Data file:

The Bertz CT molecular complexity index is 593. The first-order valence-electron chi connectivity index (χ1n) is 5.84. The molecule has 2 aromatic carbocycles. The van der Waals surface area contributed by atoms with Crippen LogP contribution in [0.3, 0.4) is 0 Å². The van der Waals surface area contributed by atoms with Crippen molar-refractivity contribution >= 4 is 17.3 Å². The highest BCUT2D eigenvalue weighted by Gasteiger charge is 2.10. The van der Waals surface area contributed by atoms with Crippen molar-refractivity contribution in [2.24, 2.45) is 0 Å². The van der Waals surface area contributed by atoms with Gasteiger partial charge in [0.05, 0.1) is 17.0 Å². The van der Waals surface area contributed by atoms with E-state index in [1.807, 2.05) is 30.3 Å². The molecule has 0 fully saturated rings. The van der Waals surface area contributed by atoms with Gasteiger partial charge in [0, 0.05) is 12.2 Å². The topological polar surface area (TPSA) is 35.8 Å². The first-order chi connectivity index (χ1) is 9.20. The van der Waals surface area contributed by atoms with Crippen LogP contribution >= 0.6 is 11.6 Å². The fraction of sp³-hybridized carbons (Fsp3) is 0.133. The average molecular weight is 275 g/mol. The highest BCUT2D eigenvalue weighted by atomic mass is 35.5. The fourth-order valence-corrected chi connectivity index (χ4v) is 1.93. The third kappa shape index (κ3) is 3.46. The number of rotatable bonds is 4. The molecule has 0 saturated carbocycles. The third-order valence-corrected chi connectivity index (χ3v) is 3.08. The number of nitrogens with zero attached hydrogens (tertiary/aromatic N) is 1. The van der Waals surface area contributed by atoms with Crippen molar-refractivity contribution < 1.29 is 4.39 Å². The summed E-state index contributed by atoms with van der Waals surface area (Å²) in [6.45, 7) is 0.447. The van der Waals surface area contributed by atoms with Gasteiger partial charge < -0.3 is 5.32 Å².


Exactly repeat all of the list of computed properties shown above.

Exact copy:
The Bertz CT molecular complexity index is 593. The first-order valence-electron chi connectivity index (χ1n) is 5.84. The molecule has 2 aromatic carbocycles. The van der Waals surface area contributed by atoms with Crippen LogP contribution in [0.3, 0.4) is 0 Å². The van der Waals surface area contributed by atoms with Crippen molar-refractivity contribution >= 4 is 17.3 Å². The highest BCUT2D eigenvalue weighted by Gasteiger charge is 2.10. The van der Waals surface area contributed by atoms with Crippen molar-refractivity contribution in [2.24, 2.45) is 0 Å². The van der Waals surface area contributed by atoms with Gasteiger partial charge in [0.05, 0.1) is 17.0 Å². The van der Waals surface area contributed by atoms with E-state index in [1.807, 2.05) is 30.3 Å². The molecule has 0 fully saturated rings. The van der Waals surface area contributed by atoms with Gasteiger partial charge in [0, 0.05) is 12.2 Å². The topological polar surface area (TPSA) is 35.8 Å². The first-order chi connectivity index (χ1) is 9.20. The van der Waals surface area contributed by atoms with Crippen LogP contribution >= 0.6 is 11.6 Å². The fraction of sp³-hybridized carbons (Fsp3) is 0.133. The average molecular weight is 275 g/mol. The highest BCUT2D eigenvalue weighted by atomic mass is 35.5. The fourth-order valence-corrected chi connectivity index (χ4v) is 1.93. The third kappa shape index (κ3) is 3.46. The number of rotatable bonds is 4. The molecule has 0 saturated carbocycles. The third-order valence-corrected chi connectivity index (χ3v) is 3.08. The number of nitrogens with zero attached hydrogens (tertiary/aromatic N) is 1. The van der Waals surface area contributed by atoms with Crippen molar-refractivity contribution < 1.29 is 4.39 Å². The summed E-state index contributed by atoms with van der Waals surface area (Å²) in [6.45, 7) is 0.447. The van der Waals surface area contributed by atoms with Gasteiger partial charge < -0.3 is 5.32 Å².